Jesus in Japan

iBrian

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Some possibly interesting reading on the somewhat confused attitude some Japanese have towards Jesus, Christianity, and Christmas:

Passion poster campaign:
http://www.boingboing.net/2005/07/19/hilarious_passion_of.html
(poster)
http://www.jdesign.com/random/christmas_in_tokyo.html

Also, a bit more on Christmas:
http://www.boingboing.net/2005/07/20/more_on_jesus_in_jap.html

And don't forget Jesus moved to Japan after escaping the crucifixion:
http://www.forteantimes.com/articles/110_japson.shtml


:)
 
Happilly only 1-2 % Japanese consider themselves as christians. Maybe those who tried to introduce christian religion in Japon had a poor vocabulary and Japanese didn't understand them. After several generations, those misinterpretations took proportions, far away from the original story. Others believe Jesus was in India during the missing twelve years, after all.
 
Kindest Regards!

Only glanced at the links, but considering the history and methodology of early missionary work, especially around the time the church moved into Asia, it really doesn't surprize me.
 
I went through these websites but I cannot stop laughing at this. They eat KFC chicken on christmas just because Colonel Sanders looks like Santa Claus..haha ( I hope it's not some kind of religious belief, as it was mentiond that only 1-2 % of japanese people are christians.)

Is Santa Claus a religious icon or religious personality for christians ? and what did he do that he became so much popular in eyes of Christians and almost the whole world ?
 
Very intelligent however very naive people.

Father Christmas to the Greeks is Saint Vassilis and Saint Nikolas is the patron saint of Greece not Father Christmas like other countries in Europe. Both Vassilis and Nikolas were Greeks. We don't get our gifts Christmas day but new years day.. There are many different figures of a present giver around winter to different people, my guess is this is pagan influence on later religions and traditions.
 
Very intelligent however very naive people.

I wouldn't be so quick to call them naive. I don't think they are as naive as most westerners are about eastern religions. I bet the average American can't even name a Hindu, Buddhist, etc. holiday.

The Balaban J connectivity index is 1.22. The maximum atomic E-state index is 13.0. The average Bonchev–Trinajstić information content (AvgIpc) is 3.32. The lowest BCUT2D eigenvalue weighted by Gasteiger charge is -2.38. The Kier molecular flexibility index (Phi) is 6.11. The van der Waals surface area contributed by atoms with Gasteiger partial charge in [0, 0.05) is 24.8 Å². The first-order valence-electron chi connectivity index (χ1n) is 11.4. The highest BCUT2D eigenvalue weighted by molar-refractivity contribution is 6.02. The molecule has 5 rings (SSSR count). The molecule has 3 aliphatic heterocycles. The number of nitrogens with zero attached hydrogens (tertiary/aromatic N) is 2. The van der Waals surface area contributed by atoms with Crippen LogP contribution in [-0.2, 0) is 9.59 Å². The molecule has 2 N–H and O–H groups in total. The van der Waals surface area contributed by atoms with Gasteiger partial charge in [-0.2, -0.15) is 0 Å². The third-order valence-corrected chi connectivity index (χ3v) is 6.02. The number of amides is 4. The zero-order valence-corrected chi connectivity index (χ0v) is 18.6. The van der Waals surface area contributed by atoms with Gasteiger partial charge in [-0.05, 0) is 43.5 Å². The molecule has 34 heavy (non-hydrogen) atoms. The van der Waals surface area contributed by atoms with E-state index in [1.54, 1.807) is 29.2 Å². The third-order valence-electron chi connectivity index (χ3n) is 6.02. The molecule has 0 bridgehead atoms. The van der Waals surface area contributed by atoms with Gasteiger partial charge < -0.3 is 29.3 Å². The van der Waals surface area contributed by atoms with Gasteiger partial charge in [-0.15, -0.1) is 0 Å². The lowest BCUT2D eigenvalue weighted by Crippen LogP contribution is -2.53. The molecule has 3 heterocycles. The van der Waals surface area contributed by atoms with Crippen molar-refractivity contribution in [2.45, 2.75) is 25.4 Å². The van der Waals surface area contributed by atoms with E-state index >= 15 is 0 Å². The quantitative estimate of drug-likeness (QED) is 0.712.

StarshipEnterprise said:
I wouldn't be so quick to call them naive. I don't think they are as naive as most westerners are about eastern religions. I bet the average American can't even name a Hindu, Buddhist, etc. holiday.

they could if they read this forum :)

metta,

~v
 
On the idea among the Japanese that Christmas celebrates Jesus' death: I wouldn't laugh too hard. A few years back I went to a Christmas tree lighting in a small California town, and the minister who had been invited to speak barely mentioned the nativity, but he did about 20 minutes on the crucifixion. So, it isn't just the Japanese whoa re confused about this.

One thing that we should probably keep in mind is that Japanese culture looks at religion very differently from most western thinkers. Most of us seem to have the idea that you've got to be one thing, and one thing only. If you are a Christian, for example, you can't be a Jew, or a Buddhist, or a whatever. In Japan, however, things get blended with startling regularity. A number of religions have started there that blend concepts from different religious traditions, particularly Christianity and Buddhism. I wish I still had my notes from the Christianity in the Non-Western World class I took a while back, so that I could offer examples. It was a fascinating class.

Also, the Japanese use different traditions at different times of life. Births are generally celebrated with Shinto ritual. Many Japanese have Christian wedding ceremonies. At death, most Japanese make use of Buddhist ritual. In that culture, this is perfectly normal.
 
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